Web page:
In the following detailed description, numerous specific details are set forth by way of examples in order to provide a thorough understanding of the relevant teachings. However, it should be apparent to those skilled in the art that the present teachings may be practiced without such details. In other instances, well known methods, procedures, components, and/or circuitry have been described at a relatively high-level, without detail, in order to avoid unnecessarily obscuring aspects of the present teachings.

The various systems, methods, and articles of manufacture disclosed herein relate to receiving, through a common communication port, service requests from client applications, determining whether such service requests, and their respective underlying protocol methods and data formats, should be converted into a desired protocol method and data format for further processing, and making the conversion when appropriate. Said another way, the systems, methods, and articles of manufacture described herein allow for a single point-of-entry for receipt, conversion, and transmission of a service request sent by a client application. As discussed below, one or many client applications may send such requests.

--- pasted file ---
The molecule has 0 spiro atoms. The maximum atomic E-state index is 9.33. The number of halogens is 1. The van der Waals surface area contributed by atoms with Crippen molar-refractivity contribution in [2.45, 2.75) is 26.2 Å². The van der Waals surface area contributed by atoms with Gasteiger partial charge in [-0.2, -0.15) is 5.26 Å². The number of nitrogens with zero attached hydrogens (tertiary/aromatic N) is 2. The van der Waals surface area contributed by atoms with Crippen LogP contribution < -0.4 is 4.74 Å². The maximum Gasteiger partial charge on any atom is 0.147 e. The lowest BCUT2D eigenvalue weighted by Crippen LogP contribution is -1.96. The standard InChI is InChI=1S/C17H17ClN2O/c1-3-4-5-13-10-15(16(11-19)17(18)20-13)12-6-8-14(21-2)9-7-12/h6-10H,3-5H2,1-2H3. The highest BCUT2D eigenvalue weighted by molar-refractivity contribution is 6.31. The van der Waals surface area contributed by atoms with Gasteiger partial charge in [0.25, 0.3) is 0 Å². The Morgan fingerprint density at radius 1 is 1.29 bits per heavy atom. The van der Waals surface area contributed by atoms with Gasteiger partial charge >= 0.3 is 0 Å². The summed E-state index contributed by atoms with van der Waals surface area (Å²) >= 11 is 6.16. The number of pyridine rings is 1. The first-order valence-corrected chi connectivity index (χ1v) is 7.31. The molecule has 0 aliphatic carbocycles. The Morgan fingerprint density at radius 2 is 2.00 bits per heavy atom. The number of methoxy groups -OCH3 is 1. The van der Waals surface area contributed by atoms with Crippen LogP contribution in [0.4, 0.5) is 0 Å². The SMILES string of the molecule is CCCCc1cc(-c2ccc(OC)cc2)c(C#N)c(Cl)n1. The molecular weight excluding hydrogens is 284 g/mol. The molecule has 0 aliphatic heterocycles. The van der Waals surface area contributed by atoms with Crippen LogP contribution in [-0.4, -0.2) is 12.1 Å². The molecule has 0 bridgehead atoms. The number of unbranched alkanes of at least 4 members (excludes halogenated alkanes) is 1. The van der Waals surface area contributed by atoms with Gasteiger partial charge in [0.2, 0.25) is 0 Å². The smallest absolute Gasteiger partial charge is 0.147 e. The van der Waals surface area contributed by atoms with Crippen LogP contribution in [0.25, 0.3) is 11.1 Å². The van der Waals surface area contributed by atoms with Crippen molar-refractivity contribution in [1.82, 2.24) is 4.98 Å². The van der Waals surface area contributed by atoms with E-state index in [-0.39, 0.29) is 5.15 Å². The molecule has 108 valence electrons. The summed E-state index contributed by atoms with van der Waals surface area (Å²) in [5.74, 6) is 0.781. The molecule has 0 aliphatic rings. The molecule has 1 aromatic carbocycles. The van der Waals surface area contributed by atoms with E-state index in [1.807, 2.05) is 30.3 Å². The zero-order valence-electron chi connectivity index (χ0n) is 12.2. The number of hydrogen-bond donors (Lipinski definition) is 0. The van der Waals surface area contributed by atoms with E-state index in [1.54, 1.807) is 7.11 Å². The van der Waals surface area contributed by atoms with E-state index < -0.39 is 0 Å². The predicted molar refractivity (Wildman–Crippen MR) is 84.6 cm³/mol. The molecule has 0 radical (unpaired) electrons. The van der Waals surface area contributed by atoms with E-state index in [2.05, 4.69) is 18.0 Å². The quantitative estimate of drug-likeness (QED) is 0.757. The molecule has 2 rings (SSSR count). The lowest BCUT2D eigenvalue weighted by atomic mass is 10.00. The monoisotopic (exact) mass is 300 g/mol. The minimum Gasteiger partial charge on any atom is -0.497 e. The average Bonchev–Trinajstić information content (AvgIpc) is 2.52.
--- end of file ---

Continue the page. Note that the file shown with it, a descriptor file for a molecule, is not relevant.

Reference now is made, in detail, to the examples illustrated in the accompanying drawings and discussed below. At a high level, FIG. 1 illustrates the functionality with respect to a single client application making a single request. A person skilled in the art would recognize that a plurality of client applications could make multiple requests to one or a plurality of servers or other such permutations of client-service interactions.